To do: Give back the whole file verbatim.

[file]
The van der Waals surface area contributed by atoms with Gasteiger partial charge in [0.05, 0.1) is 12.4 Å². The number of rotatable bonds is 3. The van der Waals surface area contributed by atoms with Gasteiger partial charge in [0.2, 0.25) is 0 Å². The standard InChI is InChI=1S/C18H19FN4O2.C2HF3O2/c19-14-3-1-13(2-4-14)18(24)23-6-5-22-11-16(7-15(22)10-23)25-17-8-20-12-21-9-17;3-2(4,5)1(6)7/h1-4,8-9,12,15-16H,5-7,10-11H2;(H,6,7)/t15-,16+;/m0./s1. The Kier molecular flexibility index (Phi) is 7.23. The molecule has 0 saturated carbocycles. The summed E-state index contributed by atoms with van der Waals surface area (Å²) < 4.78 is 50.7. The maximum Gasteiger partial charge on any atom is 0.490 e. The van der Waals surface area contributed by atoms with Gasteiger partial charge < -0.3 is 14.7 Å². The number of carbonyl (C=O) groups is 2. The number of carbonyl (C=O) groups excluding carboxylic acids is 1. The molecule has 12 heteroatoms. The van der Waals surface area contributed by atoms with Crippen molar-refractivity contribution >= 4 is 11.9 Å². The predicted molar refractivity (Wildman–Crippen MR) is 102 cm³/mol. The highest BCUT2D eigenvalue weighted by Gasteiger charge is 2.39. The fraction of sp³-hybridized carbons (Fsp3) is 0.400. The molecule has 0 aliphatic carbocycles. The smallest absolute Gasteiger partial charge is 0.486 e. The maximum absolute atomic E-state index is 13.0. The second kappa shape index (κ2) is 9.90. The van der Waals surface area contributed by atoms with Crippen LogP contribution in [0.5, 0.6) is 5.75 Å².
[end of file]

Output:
The van der Waals surface area contributed by atoms with Gasteiger partial charge in [0.05, 0.1) is 12.4 Å². The number of rotatable bonds is 3. The van der Waals surface area contributed by atoms with Gasteiger partial charge in [0.2, 0.25) is 0 Å². The standard InChI is InChI=1S/C18H19FN4O2.C2HF3O2/c19-14-3-1-13(2-4-14)18(24)23-6-5-22-11-16(7-15(22)10-23)25-17-8-20-12-21-9-17;3-2(4,5)1(6)7/h1-4,8-9,12,15-16H,5-7,10-11H2;(H,6,7)/t15-,16+;/m0./s1. The Kier molecular flexibility index (Phi) is 7.23. The molecule has 0 saturated carbocycles. The summed E-state index contributed by atoms with van der Waals surface area (Å²) < 4.78 is 50.7. The maximum Gasteiger partial charge on any atom is 0.490 e. The van der Waals surface area contributed by atoms with Gasteiger partial charge < -0.3 is 14.7 Å². The number of carbonyl (C=O) groups is 2. The number of carbonyl (C=O) groups excluding carboxylic acids is 1. The molecule has 12 heteroatoms. The van der Waals surface area contributed by atoms with Crippen molar-refractivity contribution >= 4 is 11.9 Å². The predicted molar refractivity (Wildman–Crippen MR) is 102 cm³/mol. The highest BCUT2D eigenvalue weighted by Gasteiger charge is 2.39. The fraction of sp³-hybridized carbons (Fsp3) is 0.400. The molecule has 0 aliphatic carbocycles. The smallest absolute Gasteiger partial charge is 0.486 e. The maximum absolute atomic E-state index is 13.0. The second kappa shape index (κ2) is 9.90. The van der Waals surface area contributed by atoms with Crippen LogP contribution in [0.5, 0.6) is 5.75 Å².